What does the recent Splendour! exhibition curated by the Georgian Group have in common with Pan’s Lodge ?
…..a shared interest in the specialist craftsmanship and techniques of the 18th-century, used in our own work and by modern day craftsmen and practitioners whose work was showcased at Splendour!
In February 2017, the Georgian Group opened its Fitzroy Square townhouse for an exhibition celebrating 80 years of conservation work by the charity. Looking forward, the exhibition displayed ‘Georgian’ crafts practised in the 21st century, showcasing a selection of artefacts such as architectural plaster and stone work, wood carving, joinery, block printed silk wallpapers and decorative shellwork.
Over the past decade, we have been very fortunate to work with some of the practitioners and companies represented in Splendour! many of whom have been involved in significant restoration programmes throughout Britain in recent decades, and it was good to see current work by shellwork artist Tess Morley, silk-painted wallpaper panels by de Gournay and passementerie by Heritage Trimmings. It was also interesting to discover new craftsmen and women working in this specialist field, including students, apprentices and graduates who are continuing with the traditional skills and craft.
Many of the specialist techniques and materials displayed, such as plaster, stone work and wood carving, are relevant to our own work designing interior architectural elements. Some years ago, we were involved with the restoration of plaster mouldings, ceiling designs and interior elements for an important Grade I listed country house designed by the 18th century architect John Nash.
Our Georgian plaster ceiling centre is hand-cast, with 52 individual elements, from one of the original mouldings, and is now part of our Architectural Plaster Mouldings collection. We have supplied this plaster enrichment, as well as other ‘Georgian’ inspired mouldings, to a number of period properties.
The traditional wood carvings by contemporary wood carver Sarah Goss demonstrated the very best of British craftsmanship; her exquisite hand-carved flowers, tendrils, acanthus leaves and decorative plaques are reminiscent of the garlands, motifs and elements by master carver Grinling Gibbons. Gibbon’s distinct still life motifs incorporating garlands of fruits and flowers were the inspiration for our Flora hand-cast plaster frieze, originally designed and installed to an entrance hall in West Sussex and now available as a repeatable design or as a decorative wall plaque.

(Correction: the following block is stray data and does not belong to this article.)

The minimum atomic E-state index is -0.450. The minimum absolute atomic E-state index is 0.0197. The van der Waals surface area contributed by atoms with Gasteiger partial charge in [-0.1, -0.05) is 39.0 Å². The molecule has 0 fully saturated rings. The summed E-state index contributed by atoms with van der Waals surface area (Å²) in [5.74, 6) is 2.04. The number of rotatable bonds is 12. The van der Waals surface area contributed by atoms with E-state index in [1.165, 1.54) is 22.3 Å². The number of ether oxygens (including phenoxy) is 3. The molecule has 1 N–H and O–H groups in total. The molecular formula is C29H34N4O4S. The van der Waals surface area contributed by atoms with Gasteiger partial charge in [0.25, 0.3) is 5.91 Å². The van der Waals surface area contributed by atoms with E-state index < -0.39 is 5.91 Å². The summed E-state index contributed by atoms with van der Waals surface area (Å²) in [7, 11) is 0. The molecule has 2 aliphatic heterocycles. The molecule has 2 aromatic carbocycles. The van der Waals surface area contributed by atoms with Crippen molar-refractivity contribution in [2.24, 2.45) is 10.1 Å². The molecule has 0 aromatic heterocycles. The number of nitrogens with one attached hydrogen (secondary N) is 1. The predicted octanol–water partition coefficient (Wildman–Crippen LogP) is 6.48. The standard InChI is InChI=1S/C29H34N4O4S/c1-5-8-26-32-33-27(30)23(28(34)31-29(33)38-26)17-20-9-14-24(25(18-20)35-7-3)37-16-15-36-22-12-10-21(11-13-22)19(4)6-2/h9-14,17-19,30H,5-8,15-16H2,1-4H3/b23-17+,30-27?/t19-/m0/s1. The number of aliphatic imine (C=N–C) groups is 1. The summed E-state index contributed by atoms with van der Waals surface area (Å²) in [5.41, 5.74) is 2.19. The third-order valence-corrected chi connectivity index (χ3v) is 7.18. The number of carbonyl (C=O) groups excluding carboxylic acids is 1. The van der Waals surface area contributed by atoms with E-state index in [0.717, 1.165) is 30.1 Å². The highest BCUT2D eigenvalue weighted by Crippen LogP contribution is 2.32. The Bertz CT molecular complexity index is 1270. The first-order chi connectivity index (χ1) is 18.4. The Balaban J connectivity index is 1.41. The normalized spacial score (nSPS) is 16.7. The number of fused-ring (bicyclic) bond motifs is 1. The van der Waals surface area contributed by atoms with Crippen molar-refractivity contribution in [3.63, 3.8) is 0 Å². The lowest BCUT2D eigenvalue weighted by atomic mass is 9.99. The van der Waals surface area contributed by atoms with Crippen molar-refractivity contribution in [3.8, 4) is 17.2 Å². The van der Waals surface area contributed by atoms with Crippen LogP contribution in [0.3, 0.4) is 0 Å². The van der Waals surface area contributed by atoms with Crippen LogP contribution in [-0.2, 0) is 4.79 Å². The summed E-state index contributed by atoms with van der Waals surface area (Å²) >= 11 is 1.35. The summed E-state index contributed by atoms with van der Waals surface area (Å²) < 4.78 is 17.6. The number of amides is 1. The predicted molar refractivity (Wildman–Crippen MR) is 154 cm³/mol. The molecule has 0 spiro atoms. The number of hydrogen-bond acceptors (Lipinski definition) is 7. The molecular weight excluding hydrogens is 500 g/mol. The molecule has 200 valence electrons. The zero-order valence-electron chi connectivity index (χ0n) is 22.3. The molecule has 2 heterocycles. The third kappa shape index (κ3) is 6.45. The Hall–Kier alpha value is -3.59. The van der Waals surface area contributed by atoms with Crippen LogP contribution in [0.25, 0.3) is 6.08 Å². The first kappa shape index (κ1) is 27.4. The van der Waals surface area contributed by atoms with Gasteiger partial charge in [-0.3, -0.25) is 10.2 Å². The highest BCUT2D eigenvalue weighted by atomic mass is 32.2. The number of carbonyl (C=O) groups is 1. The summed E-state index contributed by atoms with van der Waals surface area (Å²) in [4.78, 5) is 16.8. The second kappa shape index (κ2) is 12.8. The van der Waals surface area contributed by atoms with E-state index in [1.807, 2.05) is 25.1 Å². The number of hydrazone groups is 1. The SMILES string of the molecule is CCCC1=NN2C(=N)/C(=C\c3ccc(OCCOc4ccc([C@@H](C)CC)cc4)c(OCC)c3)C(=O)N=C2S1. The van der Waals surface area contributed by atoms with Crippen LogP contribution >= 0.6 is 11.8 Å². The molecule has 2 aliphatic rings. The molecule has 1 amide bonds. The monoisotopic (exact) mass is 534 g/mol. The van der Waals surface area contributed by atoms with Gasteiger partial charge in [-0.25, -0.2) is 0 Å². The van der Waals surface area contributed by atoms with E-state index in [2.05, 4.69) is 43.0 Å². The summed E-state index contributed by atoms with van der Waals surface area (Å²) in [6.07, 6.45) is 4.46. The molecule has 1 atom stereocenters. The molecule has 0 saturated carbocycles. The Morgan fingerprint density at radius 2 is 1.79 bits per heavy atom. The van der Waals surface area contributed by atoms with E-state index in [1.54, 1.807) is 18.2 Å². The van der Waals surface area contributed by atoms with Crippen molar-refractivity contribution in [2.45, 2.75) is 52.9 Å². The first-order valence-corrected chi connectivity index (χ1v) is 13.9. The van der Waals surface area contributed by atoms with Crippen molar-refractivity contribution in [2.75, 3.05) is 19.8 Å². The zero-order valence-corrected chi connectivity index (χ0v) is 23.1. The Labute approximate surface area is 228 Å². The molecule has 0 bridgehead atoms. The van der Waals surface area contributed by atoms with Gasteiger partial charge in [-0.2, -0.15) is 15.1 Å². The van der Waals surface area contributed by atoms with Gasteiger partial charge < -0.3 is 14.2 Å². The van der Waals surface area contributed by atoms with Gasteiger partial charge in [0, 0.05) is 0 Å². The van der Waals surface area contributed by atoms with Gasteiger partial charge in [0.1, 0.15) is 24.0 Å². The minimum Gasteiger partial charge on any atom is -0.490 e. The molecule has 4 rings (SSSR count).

It was good to see the work of Tess Morley, one of Britain’s leading shellwork artists, whose work in the traditional style can be seen in the recent restoration of the Grotto at Goodwood House. We first discovered Tess’s work through a Country Life article when working on the book The Grand Tour Collections, 2005, in which we used some of her pieces in various installations to illustrate the 18th century’s fascination for the natural world and shellwork; this is evident in the decorative treatment of Shell houses, pavilions and grottoes found within the Georgian landscape. The pair of shell obelisks and grotesque masks displayed at Splendour! highlights the Georgian period’s fascination for intricate decorative shellwork, taking its original inspiration from the artificial caves and grottoes of Renaissance gardens.
We have also worked with Tess on the commission of a bespoke shellwork cabinet, decorated in her distinct style using oyster shells, scallop shells and cowries.
Finally, the exquisite, painted panels by London-based company de Gournay perfectly complimented the craftsmanship seen throughout the exhibition. De Gournay’s distinct chinoiserie style encapsulates the painted paper and silk wall paper hangings that were popular in the Georgian period. Last year, we installed an interior scheme incorporating interior architectural elements – dado height panelling, internal doors and fitted cabinetry designed in a Georgian style. Installation was completed with hand decoration and gilt accents, and finished with De Gournay chinoiserie silk wallpaper hangings embellished with gold leaf.
We hope you’ve enjoyed reading this article about Splendour! Art in Living Craftsmanship and how the Georgian period has informed our work at Pan’s Lodge.
If you would like further information about exhibitors, please contact the Georgian Group. We highly recommend reading the publication that accompanied the exhibition, which provides excellent essays about the society’s conservation work and a biography of each of the exhibitors.